Malaysia’s aversion to lockdowns and severe measures imposed by other countries to curb the spread of COVID-19 is costing it dearly, with the Southeast Asian nation surpassing India in the number of confirmed cases on a per capita basis.
According to Our World in Data, Malaysia’s daily COVID-19 infections per million people, on a seven-day rolling basis, exceeded India this week amid a surge in the disease.
Although Malaysia’s population of about 32 million is much smaller than India’s 1.4 billion people, statistics showed Malaysia had recorded 205.1 cases per million people on a weekly rolling average, compared with 150.4 cases in India.
Malaysia is experiencing its second pandemic wave this year and finally went into lockdown on May 10, ahead of the Muslim festival of Eid. To date the Southeast Asian country has recorded at least 533,000 cases and 2,432 deaths with the daily rate of confirmed cases rising fivefold since March 30.
This includes at least 93 “brought in dead,” or victims who did not die in a hospital, recorded between May 1 and May 25, more than three times the number announced for April.
On May 2, Health Minister Dr. Adham Baba said the B.1.617 strain, also known as the Indian variant, had been detected in the country, adding that the mutation was detected from an analysis through a whole genome sequencing after screenings at Kuala Lumpur International Airport.
That announcement was made five days after Malaysia suspended all flights from India, while ships and Indian citizens with Malaysian work permits were also banned from entering the country.
Dr. Noor Hisham Abdullah, Malaysia’s director-general of health, has warned the country’s daily COVID-19 cases was “following an exponential trend.” He said that this could trigger vertical surge in the pandemic and that his country had to prepare for the worst.
“We have detected the first case of the Indian variant, the double mutant strain, through the entry of an Indian national when we were carrying out tests,” he said.
Malaysia is also struggling to secure vaccinations and is well behind Singapore and Cambodia in the race to inoculate enough people to generate a herd immunity, but says it is now moving to speed up its rollout and is acquiring a further 16 million doses of vaccines over the next two months.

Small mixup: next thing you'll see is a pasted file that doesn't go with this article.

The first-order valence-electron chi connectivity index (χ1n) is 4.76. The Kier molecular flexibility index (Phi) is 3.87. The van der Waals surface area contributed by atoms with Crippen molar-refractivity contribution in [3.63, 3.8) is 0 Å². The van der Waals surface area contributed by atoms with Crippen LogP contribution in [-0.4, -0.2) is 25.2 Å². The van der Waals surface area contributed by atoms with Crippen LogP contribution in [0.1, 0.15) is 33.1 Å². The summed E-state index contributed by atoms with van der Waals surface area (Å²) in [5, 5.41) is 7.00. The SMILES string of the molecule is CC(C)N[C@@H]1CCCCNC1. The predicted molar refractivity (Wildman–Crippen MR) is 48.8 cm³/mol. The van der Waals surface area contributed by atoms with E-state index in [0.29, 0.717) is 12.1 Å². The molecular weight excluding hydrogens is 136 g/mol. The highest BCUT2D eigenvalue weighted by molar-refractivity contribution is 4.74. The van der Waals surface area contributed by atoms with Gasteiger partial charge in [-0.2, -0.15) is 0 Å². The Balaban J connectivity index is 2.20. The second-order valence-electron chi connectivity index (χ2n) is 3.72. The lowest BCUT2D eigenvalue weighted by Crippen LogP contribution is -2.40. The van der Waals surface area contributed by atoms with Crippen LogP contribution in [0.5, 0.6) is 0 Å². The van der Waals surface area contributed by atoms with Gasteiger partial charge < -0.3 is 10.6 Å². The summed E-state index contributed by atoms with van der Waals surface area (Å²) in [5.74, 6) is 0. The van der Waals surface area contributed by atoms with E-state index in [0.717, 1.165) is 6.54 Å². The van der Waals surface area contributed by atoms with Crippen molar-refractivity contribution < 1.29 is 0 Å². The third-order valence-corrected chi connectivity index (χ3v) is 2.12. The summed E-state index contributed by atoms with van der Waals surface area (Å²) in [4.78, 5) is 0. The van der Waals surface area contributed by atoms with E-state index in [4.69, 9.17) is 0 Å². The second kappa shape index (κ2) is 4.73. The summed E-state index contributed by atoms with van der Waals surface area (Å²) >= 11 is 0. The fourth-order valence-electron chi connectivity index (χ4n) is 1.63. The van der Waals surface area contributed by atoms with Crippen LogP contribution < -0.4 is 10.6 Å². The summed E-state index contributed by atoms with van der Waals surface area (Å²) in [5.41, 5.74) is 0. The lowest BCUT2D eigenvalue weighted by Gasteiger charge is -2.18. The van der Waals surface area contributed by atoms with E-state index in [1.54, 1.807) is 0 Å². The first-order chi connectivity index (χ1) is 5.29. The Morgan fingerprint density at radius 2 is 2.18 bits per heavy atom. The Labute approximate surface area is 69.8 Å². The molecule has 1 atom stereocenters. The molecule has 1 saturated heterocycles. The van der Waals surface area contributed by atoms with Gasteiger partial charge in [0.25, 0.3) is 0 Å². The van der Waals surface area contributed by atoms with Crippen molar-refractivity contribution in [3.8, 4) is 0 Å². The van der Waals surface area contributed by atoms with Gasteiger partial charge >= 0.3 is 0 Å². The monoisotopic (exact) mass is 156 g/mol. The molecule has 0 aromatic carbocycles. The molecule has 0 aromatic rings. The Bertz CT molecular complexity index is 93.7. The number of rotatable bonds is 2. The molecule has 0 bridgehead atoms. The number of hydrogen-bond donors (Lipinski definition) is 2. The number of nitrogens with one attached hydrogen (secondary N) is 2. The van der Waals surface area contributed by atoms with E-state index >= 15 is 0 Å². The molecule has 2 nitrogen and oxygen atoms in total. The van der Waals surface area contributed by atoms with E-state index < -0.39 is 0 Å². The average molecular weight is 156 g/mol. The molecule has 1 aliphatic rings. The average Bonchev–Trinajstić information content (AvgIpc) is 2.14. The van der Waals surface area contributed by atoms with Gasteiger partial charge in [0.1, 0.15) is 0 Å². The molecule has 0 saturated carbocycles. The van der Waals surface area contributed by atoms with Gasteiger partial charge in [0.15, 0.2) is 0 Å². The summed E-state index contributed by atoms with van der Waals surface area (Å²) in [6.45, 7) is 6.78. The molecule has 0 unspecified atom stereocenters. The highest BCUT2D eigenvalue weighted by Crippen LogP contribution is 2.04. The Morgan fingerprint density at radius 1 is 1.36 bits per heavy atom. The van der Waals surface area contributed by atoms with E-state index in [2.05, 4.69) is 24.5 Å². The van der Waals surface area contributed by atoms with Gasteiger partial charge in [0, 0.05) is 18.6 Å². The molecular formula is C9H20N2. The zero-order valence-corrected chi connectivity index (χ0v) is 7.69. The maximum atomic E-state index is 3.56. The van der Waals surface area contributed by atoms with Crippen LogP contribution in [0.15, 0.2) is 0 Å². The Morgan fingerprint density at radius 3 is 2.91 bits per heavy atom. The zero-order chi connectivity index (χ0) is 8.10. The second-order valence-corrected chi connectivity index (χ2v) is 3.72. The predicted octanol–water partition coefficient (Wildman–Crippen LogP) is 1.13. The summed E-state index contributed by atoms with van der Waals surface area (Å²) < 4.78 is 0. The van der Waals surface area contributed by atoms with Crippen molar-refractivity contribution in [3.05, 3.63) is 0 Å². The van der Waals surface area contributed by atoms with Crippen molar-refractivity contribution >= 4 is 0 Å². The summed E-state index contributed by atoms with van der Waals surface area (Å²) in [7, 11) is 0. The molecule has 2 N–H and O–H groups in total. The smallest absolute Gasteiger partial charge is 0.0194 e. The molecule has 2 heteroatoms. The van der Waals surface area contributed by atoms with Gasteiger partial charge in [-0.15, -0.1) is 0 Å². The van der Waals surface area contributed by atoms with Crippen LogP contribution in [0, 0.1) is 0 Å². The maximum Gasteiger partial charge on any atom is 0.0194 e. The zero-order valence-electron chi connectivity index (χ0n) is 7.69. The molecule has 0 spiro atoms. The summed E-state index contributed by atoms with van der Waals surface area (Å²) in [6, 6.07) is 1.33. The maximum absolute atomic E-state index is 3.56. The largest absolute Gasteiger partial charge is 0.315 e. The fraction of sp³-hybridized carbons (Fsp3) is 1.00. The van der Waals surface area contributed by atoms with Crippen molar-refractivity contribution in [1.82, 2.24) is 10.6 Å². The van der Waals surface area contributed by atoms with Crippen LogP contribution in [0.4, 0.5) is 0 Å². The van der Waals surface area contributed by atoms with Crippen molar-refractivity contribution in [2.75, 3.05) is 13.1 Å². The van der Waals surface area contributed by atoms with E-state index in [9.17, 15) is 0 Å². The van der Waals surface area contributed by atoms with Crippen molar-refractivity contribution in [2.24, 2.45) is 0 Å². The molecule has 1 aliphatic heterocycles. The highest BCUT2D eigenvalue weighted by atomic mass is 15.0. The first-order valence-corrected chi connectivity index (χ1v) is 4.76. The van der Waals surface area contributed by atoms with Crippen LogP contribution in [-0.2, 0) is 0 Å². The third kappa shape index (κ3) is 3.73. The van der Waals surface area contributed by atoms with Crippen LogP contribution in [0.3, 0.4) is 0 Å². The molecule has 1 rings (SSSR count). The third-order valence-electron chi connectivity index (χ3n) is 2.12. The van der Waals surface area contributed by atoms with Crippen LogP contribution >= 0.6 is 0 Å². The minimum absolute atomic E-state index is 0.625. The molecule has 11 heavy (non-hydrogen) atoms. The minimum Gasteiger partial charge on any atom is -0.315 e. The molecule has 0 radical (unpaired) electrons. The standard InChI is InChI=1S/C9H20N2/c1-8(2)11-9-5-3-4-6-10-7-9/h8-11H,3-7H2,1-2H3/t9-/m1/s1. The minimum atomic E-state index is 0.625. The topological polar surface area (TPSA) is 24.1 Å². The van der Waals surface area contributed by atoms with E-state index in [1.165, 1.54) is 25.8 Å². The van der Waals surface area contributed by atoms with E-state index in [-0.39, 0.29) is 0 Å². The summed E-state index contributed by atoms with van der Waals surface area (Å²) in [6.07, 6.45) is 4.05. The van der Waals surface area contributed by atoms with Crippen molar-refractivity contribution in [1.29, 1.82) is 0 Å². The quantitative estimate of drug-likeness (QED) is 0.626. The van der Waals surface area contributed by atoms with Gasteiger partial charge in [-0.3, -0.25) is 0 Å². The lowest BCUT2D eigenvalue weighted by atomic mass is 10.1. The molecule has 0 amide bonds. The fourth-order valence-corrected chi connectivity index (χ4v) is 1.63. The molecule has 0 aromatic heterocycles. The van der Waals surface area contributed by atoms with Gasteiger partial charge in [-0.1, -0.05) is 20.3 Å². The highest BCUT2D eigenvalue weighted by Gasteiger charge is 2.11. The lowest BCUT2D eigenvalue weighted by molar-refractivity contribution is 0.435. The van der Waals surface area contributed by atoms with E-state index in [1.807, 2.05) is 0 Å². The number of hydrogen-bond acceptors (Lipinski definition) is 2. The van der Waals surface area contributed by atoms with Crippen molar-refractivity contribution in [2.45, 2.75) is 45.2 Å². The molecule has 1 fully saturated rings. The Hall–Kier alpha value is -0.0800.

That includes 2.2 million doses of the Pfizer BioNTech vaccine, 12 million doses of Sinovac, and 1.2 million doses of AstraZeneca with the aim of inoculating 80 percent of the population.
But it is yet to decide on whether or not to allow Malaysians to choose their own vaccine, venues and appointment dates – issues which have long been dealt with across the causeway in Singapore.
Prime Minister Muhyiddin Yassin did impose a state of emergency in January but public anger has been palpable – particularly online – amid accusations his government has done too little too late with less than three percent of the population fully vaccinated.
Complaints include putting business interests ahead of public welfare by refusing to introduce total lockdowns much earlier, an issue which disturbed Adeeba Kamarulzaman, an infectious diseases specialist with the University of Malaya.
“Many are concerned that a strict lockdown will damage the economy… But the impact is going to be worse, or go on for much longer, if we continue with half-hearted measures,” he warned.
The Prime Minister said he was aware of the criticisms.
“They can call me ‘stupid prime minister’ – it’s OK,” he said in a televised interview. “I know how difficult it is to manage, but this is our joint responsibility.”
Luke Hunt can be followed on Twitter @lukeanthonyhunt